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In her breakout performance Emily Watson plays Bess McNeill, a simple-minded Scottish, Calvinist churchgoer who marries Jan Nyman (Stellan Skarsgard), and oil rig worker who suffers a terrible accident that leaves him paralyzed. Bess McNeill's worldview is hampered by the religious indoctrination she has gone through.

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Intimate conversations with God, in which Bess takes on both roles, provide insight into her sincere but ill-conceived thought process. Nonetheless, the love that Jan and Bess share is real as her imagination brings her to God. 

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When Jan urges Bess to go out and have sex with other men and report back to him her carnal experiences, she takes Jan's wishes beyond the realm of common sense. In her mind Bess is helping cure Jan from his dire circumstance.

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Cinematographer Robby Muller’s documentary shooting style favors intimate close-ups to reveal characters’ inner emotional lives. Muller captures Scotland’s rugged atmosphere as a supporting character to the Shakespearean tragedy on hand.

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Although fiercely criticized for its shaky handheld camerawork, the technique gives the film an ungrounded sensibility of floating on roiling waves. Naturally, film and television industries coopted von Trier’s technique so much so that it doesn’t stand out at all.

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The film's seven-acts are marked by colorful postcard chapter headings accompanied by songs such as Mott The Hopple's "All the Way From Memphis" for Chapter One — Bess Gets Married or Elton John's "Goodbye Yellow Brick Road" to announce Chapter Six.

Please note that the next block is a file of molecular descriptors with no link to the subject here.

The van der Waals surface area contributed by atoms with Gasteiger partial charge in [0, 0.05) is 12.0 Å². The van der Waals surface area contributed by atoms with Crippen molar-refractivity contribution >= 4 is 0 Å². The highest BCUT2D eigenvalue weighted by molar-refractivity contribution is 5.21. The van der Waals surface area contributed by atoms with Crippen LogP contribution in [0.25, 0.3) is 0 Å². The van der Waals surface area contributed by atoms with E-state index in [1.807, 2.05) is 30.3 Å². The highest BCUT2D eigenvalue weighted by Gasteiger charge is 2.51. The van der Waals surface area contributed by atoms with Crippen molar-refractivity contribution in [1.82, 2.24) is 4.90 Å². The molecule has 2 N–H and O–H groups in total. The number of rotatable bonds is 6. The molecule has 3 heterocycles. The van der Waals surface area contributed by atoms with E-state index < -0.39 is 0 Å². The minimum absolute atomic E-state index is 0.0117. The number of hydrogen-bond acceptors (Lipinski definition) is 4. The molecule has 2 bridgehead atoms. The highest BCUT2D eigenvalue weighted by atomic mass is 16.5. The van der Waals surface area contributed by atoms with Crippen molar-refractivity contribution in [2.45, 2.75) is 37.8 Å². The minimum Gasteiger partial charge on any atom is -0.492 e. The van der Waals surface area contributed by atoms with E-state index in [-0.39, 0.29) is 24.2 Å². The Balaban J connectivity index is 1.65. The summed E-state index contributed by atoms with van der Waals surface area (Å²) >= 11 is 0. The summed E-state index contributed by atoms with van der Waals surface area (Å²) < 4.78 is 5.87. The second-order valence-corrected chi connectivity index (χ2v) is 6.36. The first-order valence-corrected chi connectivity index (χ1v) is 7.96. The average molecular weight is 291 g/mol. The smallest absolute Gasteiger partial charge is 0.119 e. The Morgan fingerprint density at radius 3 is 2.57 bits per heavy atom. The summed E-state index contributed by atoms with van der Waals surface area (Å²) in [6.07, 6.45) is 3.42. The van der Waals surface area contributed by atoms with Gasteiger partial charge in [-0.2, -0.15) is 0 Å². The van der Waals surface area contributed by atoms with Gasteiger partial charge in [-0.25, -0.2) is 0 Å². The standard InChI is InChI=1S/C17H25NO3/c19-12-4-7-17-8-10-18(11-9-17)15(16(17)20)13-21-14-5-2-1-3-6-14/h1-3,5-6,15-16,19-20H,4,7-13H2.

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Lars von Trier makes a clever attack on organized religion that resonates with Bunuel's famous line, "I'm an atheist, thank God." Emily Watson gives an angelic if earth-shattering performance that is transgressive, cathartic, and viscerally painful. Here is a film that makes you feel like you've read the novel, seen the movie, and lived the life of a protagonist more empathetic than any other. You just might need a stiff drink afterward but you will have witnessed one of the best films of all time. 

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Rated R. 159 mins.

5 StarsColeSmithey.com ColeSmithey.comCozy Cole

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November 24, 2017

VAGABOND — THE CRITERION COLLECTION

ColeSmithey.comGroupthink doesn't live here, critical thought does.

Welcome!

This ad-free website is dedicated to Agnès Varda and to Luis Buñuel.

Get cool rewards when you click on the button to pledge your support through Patreon.

Thanks a lot acorns!

Your kind generosity keeps the reviews coming!

Cole Smithey on Patreon



ColeSmithey.comAgnes Varda’s sturdy neo-realistic social study of a fiercely individualistic young woman, who happily lives a hobo’s life on the road in France, is nothing short of a masterpiece.

Here is Varda inventing Cinema before our eyes. The gifted filmmaker of the French New Wave plays with style and form via a reverse bookend narrative about Mona (featuring a guileless early performance from Sandrine Bonnaire), a loner leading a makeshift lifestyle based on the people she comes across.

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This touching film can rightfully be considered a feminist think-piece of the first water. Documentary techniques add to “Vagabond’s” humanist appeal as a timeless artifact of French womanhood in the ‘80s, and the social conditions of the time. Some men who Mona meets are more dangerous than others, but she soldiers through predictably unpredictable situations with the full force of her corporeal nature and abilities.

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“Vagabond” achieves and effortless sense of social currency and filmic transparency.

Everything rings true.

Not Rated. 105 mins. 

5 StarsColeSmithey.com

AGNES VARDA: VOYAGER OF LIGHT

Cozy Cole

Cole Smithey on Patreon